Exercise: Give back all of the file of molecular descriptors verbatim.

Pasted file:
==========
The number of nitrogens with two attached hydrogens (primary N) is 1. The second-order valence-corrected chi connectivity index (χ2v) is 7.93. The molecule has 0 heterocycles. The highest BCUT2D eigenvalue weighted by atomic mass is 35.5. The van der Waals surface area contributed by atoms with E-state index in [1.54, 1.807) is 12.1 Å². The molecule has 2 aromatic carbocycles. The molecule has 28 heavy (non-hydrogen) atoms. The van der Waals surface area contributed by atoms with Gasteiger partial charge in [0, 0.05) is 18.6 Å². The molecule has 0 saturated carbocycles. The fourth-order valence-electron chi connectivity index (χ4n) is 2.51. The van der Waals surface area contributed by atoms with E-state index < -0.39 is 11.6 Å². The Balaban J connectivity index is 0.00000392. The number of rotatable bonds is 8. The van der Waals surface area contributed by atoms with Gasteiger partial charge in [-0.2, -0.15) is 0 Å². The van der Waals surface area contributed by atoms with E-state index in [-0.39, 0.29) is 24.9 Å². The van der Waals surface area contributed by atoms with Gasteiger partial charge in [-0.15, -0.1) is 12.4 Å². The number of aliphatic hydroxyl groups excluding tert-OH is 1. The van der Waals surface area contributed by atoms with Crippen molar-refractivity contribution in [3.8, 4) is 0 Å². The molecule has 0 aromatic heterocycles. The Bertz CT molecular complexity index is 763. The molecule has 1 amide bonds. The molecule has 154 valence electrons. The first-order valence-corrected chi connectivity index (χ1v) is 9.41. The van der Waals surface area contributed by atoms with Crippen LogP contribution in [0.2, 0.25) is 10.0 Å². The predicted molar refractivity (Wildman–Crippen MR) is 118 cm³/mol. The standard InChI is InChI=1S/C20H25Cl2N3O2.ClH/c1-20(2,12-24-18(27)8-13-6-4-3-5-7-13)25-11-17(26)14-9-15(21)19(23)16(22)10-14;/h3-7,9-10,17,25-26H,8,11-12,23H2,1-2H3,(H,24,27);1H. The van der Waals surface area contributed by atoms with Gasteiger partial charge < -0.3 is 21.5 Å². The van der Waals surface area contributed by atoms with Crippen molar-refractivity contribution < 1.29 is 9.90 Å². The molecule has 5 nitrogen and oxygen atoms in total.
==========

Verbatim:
The number of nitrogens with two attached hydrogens (primary N) is 1. The second-order valence-corrected chi connectivity index (χ2v) is 7.93. The molecule has 0 heterocycles. The highest BCUT2D eigenvalue weighted by atomic mass is 35.5. The van der Waals surface area contributed by atoms with E-state index in [1.54, 1.807) is 12.1 Å². The molecule has 2 aromatic carbocycles. The molecule has 28 heavy (non-hydrogen) atoms. The van der Waals surface area contributed by atoms with Gasteiger partial charge in [0, 0.05) is 18.6 Å². The molecule has 0 saturated carbocycles. The fourth-order valence-electron chi connectivity index (χ4n) is 2.51. The van der Waals surface area contributed by atoms with E-state index < -0.39 is 11.6 Å². The Balaban J connectivity index is 0.00000392. The number of rotatable bonds is 8. The van der Waals surface area contributed by atoms with Gasteiger partial charge in [-0.2, -0.15) is 0 Å². The van der Waals surface area contributed by atoms with E-state index in [-0.39, 0.29) is 24.9 Å². The van der Waals surface area contributed by atoms with Gasteiger partial charge in [-0.15, -0.1) is 12.4 Å². The number of aliphatic hydroxyl groups excluding tert-OH is 1. The van der Waals surface area contributed by atoms with Crippen molar-refractivity contribution in [3.8, 4) is 0 Å². The molecule has 0 aromatic heterocycles. The Bertz CT molecular complexity index is 763. The molecule has 1 amide bonds. The molecule has 154 valence electrons. The first-order valence-corrected chi connectivity index (χ1v) is 9.41. The van der Waals surface area contributed by atoms with Crippen LogP contribution in [0.2, 0.25) is 10.0 Å². The predicted molar refractivity (Wildman–Crippen MR) is 118 cm³/mol. The standard InChI is InChI=1S/C20H25Cl2N3O2.ClH/c1-20(2,12-24-18(27)8-13-6-4-3-5-7-13)25-11-17(26)14-9-15(21)19(23)16(22)10-14;/h3-7,9-10,17,25-26H,8,11-12,23H2,1-2H3,(H,24,27);1H. The van der Waals surface area contributed by atoms with Gasteiger partial charge < -0.3 is 21.5 Å². The van der Waals surface area contributed by atoms with Crippen molar-refractivity contribution < 1.29 is 9.90 Å². The molecule has 5 nitrogen and oxygen atoms in total.